More News@Home Will Experiment with Rich Media Ads

@Home Will Experiment with Rich Media Ads

@Home , a provider of high-speed Internetaccess via the cable TV infrastructure, is teaming up with seven name-brandadvertisers to test the effectiveness of rich media advertisements on itshigh-speed Internet access platform.

@Home, a provider of high-speed Internet access via the cable TV infrastructure, is teaming up with seven name-brand advertisers to test the effectiveness of rich media advertisements on its high-speed Internet access platform.

The trials, which @Home will conduct using methodology from market research firm IPSOS-ASI, will measure how well advertisements can translate to viewers when beefed up with interactive and media-rich features.

The trials will test advertisements from Intel, Bank of America, Johnson & Johnson, Levi Strauss, AT&T, First USA and Toys R Us. Spending was not disclosed.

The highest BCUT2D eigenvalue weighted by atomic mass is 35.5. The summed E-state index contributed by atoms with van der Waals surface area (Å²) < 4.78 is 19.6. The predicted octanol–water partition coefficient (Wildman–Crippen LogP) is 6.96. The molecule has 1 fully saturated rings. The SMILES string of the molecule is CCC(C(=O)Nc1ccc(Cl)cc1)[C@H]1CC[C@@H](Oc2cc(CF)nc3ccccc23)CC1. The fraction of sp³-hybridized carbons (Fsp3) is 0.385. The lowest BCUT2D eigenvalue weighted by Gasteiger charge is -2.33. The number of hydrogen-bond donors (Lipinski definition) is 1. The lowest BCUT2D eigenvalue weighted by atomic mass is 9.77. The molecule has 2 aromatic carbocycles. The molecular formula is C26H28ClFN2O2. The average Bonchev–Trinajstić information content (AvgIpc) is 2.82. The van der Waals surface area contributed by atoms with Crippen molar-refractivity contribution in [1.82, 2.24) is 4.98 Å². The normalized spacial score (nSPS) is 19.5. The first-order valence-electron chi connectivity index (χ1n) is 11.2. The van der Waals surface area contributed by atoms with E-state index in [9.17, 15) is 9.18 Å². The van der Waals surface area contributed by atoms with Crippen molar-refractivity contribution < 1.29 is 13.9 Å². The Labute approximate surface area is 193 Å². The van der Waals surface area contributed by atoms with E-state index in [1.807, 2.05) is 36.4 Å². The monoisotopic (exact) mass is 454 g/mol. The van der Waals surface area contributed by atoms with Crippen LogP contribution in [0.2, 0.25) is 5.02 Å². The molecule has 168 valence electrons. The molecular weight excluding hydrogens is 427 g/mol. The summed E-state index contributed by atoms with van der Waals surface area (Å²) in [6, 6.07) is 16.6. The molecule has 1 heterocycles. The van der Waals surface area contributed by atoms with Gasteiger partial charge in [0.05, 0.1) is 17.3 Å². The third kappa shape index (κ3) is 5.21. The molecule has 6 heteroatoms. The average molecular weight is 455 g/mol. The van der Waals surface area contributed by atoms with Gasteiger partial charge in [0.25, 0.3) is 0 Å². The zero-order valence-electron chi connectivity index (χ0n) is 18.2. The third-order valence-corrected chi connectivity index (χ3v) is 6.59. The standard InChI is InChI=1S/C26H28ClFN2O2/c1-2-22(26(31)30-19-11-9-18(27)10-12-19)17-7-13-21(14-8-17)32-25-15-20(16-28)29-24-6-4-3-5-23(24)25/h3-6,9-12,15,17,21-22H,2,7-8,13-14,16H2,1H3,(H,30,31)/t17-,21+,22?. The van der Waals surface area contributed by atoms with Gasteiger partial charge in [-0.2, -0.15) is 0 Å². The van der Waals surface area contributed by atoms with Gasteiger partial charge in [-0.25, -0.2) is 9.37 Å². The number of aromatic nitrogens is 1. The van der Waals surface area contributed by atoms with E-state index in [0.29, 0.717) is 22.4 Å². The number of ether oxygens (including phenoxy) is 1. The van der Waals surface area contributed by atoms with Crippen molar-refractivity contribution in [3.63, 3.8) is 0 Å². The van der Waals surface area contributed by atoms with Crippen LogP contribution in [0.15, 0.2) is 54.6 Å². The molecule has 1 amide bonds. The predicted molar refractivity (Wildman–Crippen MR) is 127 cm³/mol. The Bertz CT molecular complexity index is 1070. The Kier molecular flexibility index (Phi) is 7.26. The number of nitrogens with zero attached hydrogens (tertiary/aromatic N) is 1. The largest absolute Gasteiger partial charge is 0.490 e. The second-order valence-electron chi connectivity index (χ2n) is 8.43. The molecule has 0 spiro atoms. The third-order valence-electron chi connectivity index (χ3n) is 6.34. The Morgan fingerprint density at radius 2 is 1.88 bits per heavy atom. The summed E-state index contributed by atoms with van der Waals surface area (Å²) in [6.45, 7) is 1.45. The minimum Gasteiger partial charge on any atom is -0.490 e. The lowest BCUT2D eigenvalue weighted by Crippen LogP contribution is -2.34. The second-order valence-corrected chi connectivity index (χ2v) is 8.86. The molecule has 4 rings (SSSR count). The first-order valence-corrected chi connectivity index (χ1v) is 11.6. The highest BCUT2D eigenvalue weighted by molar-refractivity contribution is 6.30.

“Research has already proven that rich media, interactivity and larger ad sizes result in better online communication in a narrowband environment,” stated Suzanne Brisendine, director of Intel’s PC Advertising Program. “Intel believes interactivity in the broadband environment will be even more powerful, and now is the time for marketers to master interactive communication.”

“By being able to capture and measure the efficacy of these ads, we hope to be able to quantify the value of broadband advertising,” added Susan Bratton, director of advertising for @Home Network. “This program will demonstrate that rich media advertising and interactivity on the Internet can increase consumers’ brand recollection as well as purchase intent.”

Users will be able to test a video game in the Toys R Us ad, apply for a credit card on an ad for First USA or view product shots from Levi’s.

Analysts say that cable access providers will be in a prime position to attract users hungry for media-rich, high-speed Internet access, should the convergence of PCs and television become a reality, according to CNET.

Market research firm Forrester Research predicted in a recent study that 16 million U.S. households will use high-speed Internet access by 2002.

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